While link building remains one of the most prominent signals for obtaining high organic search engine rankings, search engines continue to deliver less organic results on a year-over-year basis. Advertisements drive revenue and the incentive for search engines to manipulate results in their favor. Even if more searchers once preferred organic results over paid, search engines have found ways to slowly change consumer sentiment, likely by delivering better results aligned with searcher intent.
In technology-driven industries, the only real constant is change. Change in such sectors can happen quickly and heavily disrupt the status quo, eviscerating once vital companies. The word processor killed the typewriter, VOIP changed the model of the landline telecom sector and the bidet [should have] killed toilet paper. Alas, the next touted future disruptions in AI are set to disrupt nearly every industry, stealing many viable jobs in their wake. The following represent a few:
- Machines in manufacturing, logistics and processing
- 3D printing for everything from spare parts to consumable products
- Self-driving cars in transportation (including the subsequent decline in insurance claims)
- Blockchain and robo-advisors in financial services
- Internet of Things (IoT) for device tracking and management
- Spatial and quantum computing
- Artificial Intelligence (AI) in coding, communication and marketing
Job and industry-shifting technology will prove a boon in some areas and highly-disruptive in others. Content marketing, and link building in particular, is not immune to the coming wave of business bots, artificial intelligence and automation.
Impact of AI-Driven Link Building
Whether judging email or backlinks, artificially intelligent crawlers are getting better at filtering for quality. But, the AI-powered content creation tools are improving in lockstep. Here’s what this means for the future of the web, including the heavy-lifting activity of building links for SEO:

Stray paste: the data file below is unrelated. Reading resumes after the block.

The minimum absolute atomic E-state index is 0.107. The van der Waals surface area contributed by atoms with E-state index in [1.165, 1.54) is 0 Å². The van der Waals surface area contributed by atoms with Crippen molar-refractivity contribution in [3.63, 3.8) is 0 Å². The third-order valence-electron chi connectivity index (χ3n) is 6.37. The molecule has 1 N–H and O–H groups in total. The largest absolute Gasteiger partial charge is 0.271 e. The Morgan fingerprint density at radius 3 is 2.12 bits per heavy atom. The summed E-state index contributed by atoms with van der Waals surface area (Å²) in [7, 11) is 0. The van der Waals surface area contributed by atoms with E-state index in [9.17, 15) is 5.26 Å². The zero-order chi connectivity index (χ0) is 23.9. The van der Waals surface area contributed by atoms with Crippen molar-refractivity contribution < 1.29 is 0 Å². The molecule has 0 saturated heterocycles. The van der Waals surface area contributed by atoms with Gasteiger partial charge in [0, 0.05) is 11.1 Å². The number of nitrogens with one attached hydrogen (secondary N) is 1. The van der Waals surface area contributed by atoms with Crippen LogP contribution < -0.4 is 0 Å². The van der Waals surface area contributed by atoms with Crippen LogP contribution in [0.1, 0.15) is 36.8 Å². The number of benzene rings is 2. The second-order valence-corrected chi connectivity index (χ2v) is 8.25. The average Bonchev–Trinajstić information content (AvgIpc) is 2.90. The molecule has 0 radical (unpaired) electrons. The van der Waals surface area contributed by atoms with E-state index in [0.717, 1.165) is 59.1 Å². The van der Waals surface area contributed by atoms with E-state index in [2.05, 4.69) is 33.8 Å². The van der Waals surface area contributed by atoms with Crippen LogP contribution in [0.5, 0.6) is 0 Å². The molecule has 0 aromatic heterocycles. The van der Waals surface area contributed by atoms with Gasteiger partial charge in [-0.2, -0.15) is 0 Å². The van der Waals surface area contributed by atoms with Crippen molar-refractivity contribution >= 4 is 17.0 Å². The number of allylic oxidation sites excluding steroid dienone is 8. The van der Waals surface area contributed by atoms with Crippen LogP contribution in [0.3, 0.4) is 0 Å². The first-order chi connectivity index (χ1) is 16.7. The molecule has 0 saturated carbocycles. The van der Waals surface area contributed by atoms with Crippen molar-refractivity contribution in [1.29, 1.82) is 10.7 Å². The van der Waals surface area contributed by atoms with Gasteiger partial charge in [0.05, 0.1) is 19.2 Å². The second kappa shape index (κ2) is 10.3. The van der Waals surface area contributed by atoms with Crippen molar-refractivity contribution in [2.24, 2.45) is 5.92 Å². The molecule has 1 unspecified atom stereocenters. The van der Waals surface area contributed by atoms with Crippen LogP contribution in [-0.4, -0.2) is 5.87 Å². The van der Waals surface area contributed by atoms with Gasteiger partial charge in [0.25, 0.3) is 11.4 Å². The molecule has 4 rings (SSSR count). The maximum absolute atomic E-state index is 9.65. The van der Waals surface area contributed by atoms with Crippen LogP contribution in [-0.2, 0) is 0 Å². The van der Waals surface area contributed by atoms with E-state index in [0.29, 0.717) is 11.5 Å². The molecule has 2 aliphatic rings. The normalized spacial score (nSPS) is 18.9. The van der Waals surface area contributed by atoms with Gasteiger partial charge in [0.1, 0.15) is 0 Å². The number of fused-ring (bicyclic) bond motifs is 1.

- Infinite Content. When the cost of content is fixed and not variable, it gives anyone with the machine capable of creating it, the ability to produce an unlimited supply. Yes, the demand for quality content will always be present, but what happens to the price of content when the supply is infinite and the cost is virtually zero?
- Link Velocity. In a world where the speed of content production (and thereby the speed of link acquisition) is unlimited, the velocity of procured links can be manipulated to highly-unnatural levels quickly. However, programming an AI content bot to build content and links at a natural frequency that meets the threshold of appearing “natural” is as simple as a line or two of code.
- Services Becomes a Product. When a service-driven industry, powered by humans, is overtaken by AI and bots, what was once an expensive, time-consuming link building service, quickly devolves into a systematized commodity product, complete with a minimal cost and monthly service plan.
- Quality Deserves Freshness. When content supply is infinite, it smacks in the face of Google’s QDF (quality deserves freshness) algorithm. Massive amounts of even meaningful AI-produced content may not hold the same ranking value of existing pieces deemed more “evergreen.” In a future day, content is likely to require some type of bifurcation or visual categorization to separate live alerts from long-form informational pieces. But, in the end, how will one know whether such information was created by a human or a machine?
But, when services become commodity products, nothing is left for differentiation. Publishing more content inevitably becomes a race to the bottom.
Penny Wise and Publisher Foolish
Tempting as it may seem to eventually automate one’s external content marketing and link building, there remain a few key hurdles:
- Not all content is created equal. Bots have yet been able to replicate the complexity and beauty of Mozart, the Mona Lisa or Rudyard Kipling. Similarly, quality-crafted content is timeless, evergreen and is what truly drives traffic and eyeballs. In short, it’s tough to replicate the wit and style of a truly gifted writer. This is one of the reasons, search engines heavily track spam, discount links whose content is created simply for contents’ sake and punish abuses that make backlink profiles appear unnatural. AI is smart, but it’s not that smart, yet.